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The City of Cape Town’s Naming and Nomination Committee this morning, 11 January 2017, discussed the proposal for the renaming of Salazar Plain in the foreshore after the late Dr Hamilton Naki, the laboratory assistant to cardiac surgeon Dr Christiaan Barnard. Read more below:

Following a discussion, the City’s Naming and Nomination Committee unanimously recommended to Executive Mayor, Patricia de Lille, that the City undertake a public participation process for the renaming of Salazar Plain, located between Rua Vasco da Gama and Rua Bartholomeu Dias, opposite the newly constructed Christiaan Barnard Hospital.

‘Hamilton Naki was a healthcare scientist from Langa who was denied the opportunity for formal medical training due to the discriminating policies of the then apartheid government. Naki assisted Dr Christiaan Barnard in his preparations to perform the world’s first successful heart transplant in the Groote Schuur Hospital in 1967. Naki’s involvement received very little, if any, acknowledgement at the time. 2017 marks the 50th anniversary of this historic moment, offering us the ideal opportunity to celebrate and honour the contribution that Naki made,’ said the Chairperson of the City’s Naming and Nomination Committee, Councillor Brett Herron.

The proposal for the renaming of Salazar Plain was submitted by Netcare Limited, owners of the new hospital, and is supported by Naki’s family who reside in Khayelitsha.

‘Naki was born to a poor family in the Transkei. He received education until the age of 14 and moved to Langa in Cape Town. Naki was a gardener at the Medical Facility when he was selected to work in the clinical laboratories. Despite his lack of formal medical education, Naki’s technique and surgical skills convinced the superiors to allow him special permission to conduct research in the laboratories. Naki enlisted as Barnard’s assistant upon the latter’s return from the United States and contributed to the development of transplant techniques. He was eventually allowed to operate and gave lectures to medical professors, training over 3 000 future surgeons until his retirement in 1991 on a gardener’s pension. Barnard once admitted to documentarian Dirk de Villiers that had Naki been given the chance, he could have been the surgeon to do the world’s first heart transplant,’ said Councillor Herron.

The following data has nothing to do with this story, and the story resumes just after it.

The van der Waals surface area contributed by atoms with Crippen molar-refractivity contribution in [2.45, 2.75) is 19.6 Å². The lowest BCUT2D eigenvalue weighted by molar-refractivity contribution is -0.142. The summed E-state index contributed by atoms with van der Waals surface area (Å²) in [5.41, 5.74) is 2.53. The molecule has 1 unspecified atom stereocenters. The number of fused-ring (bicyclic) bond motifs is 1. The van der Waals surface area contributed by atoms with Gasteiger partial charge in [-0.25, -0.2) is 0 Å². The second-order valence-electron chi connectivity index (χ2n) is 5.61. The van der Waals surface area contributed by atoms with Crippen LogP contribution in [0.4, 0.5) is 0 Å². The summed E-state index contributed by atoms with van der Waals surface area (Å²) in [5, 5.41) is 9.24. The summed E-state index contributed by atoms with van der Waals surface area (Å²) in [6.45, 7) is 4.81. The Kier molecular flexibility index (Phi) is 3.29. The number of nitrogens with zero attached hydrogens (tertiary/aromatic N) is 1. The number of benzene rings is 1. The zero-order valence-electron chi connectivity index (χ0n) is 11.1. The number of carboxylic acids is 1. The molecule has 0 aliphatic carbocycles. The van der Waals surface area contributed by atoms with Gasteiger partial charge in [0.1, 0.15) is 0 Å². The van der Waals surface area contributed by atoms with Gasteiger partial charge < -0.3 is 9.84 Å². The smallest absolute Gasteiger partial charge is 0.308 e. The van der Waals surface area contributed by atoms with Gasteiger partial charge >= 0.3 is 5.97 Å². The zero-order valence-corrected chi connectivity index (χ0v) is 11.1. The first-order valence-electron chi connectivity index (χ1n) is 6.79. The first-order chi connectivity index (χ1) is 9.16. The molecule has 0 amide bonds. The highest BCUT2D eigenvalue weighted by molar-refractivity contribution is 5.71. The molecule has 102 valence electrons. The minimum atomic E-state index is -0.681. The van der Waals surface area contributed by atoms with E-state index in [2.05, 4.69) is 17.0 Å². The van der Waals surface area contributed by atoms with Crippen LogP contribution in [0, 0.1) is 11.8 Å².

Naki received the National Order of Maphungubwe and an honorary degree in medicine after his retirement. He passed away on 29 May 2005, aged 78.

‘The proposal conforms with the City’s Naming Policy. Once Mayor De Lille has approved this recommendation, the City’s Public Participation Unit will commence with the process of requesting comment and input from residents and interested and affected parties in the Cape Town central business district,’ said Councillor Herron.

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